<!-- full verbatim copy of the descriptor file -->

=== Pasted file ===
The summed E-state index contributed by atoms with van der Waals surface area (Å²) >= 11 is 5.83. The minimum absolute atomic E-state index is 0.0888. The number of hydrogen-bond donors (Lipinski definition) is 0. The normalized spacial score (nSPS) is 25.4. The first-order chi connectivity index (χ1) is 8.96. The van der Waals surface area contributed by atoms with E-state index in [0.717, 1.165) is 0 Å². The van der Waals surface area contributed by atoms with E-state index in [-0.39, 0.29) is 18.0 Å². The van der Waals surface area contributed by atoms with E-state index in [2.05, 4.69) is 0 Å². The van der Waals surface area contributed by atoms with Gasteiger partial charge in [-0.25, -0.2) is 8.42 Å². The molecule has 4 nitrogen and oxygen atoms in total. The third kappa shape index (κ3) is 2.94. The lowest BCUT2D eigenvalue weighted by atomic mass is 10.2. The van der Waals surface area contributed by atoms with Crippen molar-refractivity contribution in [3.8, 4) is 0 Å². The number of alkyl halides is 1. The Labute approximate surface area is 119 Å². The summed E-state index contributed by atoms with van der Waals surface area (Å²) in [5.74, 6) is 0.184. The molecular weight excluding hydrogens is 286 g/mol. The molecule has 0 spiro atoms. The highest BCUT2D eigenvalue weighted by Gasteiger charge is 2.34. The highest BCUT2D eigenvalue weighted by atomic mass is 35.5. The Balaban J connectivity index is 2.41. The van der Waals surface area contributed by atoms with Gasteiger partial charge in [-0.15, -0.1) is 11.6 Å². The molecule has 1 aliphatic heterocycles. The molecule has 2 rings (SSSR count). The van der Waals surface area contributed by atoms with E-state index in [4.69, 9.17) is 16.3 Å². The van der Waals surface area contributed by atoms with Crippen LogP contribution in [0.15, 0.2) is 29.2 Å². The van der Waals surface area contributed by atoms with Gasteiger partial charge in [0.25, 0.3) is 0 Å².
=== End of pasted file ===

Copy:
The summed E-state index contributed by atoms with van der Waals surface area (Å²) >= 11 is 5.83. The minimum absolute atomic E-state index is 0.0888. The number of hydrogen-bond donors (Lipinski definition) is 0. The normalized spacial score (nSPS) is 25.4. The first-order chi connectivity index (χ1) is 8.96. The van der Waals surface area contributed by atoms with E-state index in [0.717, 1.165) is 0 Å². The van der Waals surface area contributed by atoms with E-state index in [-0.39, 0.29) is 18.0 Å². The van der Waals surface area contributed by atoms with E-state index in [2.05, 4.69) is 0 Å². The van der Waals surface area contributed by atoms with Gasteiger partial charge in [-0.25, -0.2) is 8.42 Å². The molecule has 4 nitrogen and oxygen atoms in total. The third kappa shape index (κ3) is 2.94. The lowest BCUT2D eigenvalue weighted by atomic mass is 10.2. The van der Waals surface area contributed by atoms with Crippen molar-refractivity contribution in [3.8, 4) is 0 Å². The number of alkyl halides is 1. The Labute approximate surface area is 119 Å². The summed E-state index contributed by atoms with van der Waals surface area (Å²) in [5.74, 6) is 0.184. The molecular weight excluding hydrogens is 286 g/mol. The molecule has 0 spiro atoms. The highest BCUT2D eigenvalue weighted by Gasteiger charge is 2.34. The highest BCUT2D eigenvalue weighted by atomic mass is 35.5. The Balaban J connectivity index is 2.41. The van der Waals surface area contributed by atoms with Gasteiger partial charge in [-0.15, -0.1) is 11.6 Å². The molecule has 1 aliphatic heterocycles. The molecule has 2 rings (SSSR count). The van der Waals surface area contributed by atoms with E-state index in [4.69, 9.17) is 16.3 Å². The van der Waals surface area contributed by atoms with Crippen LogP contribution in [0.15, 0.2) is 29.2 Å². The van der Waals surface area contributed by atoms with Gasteiger partial charge in [0.25, 0.3) is 0 Å².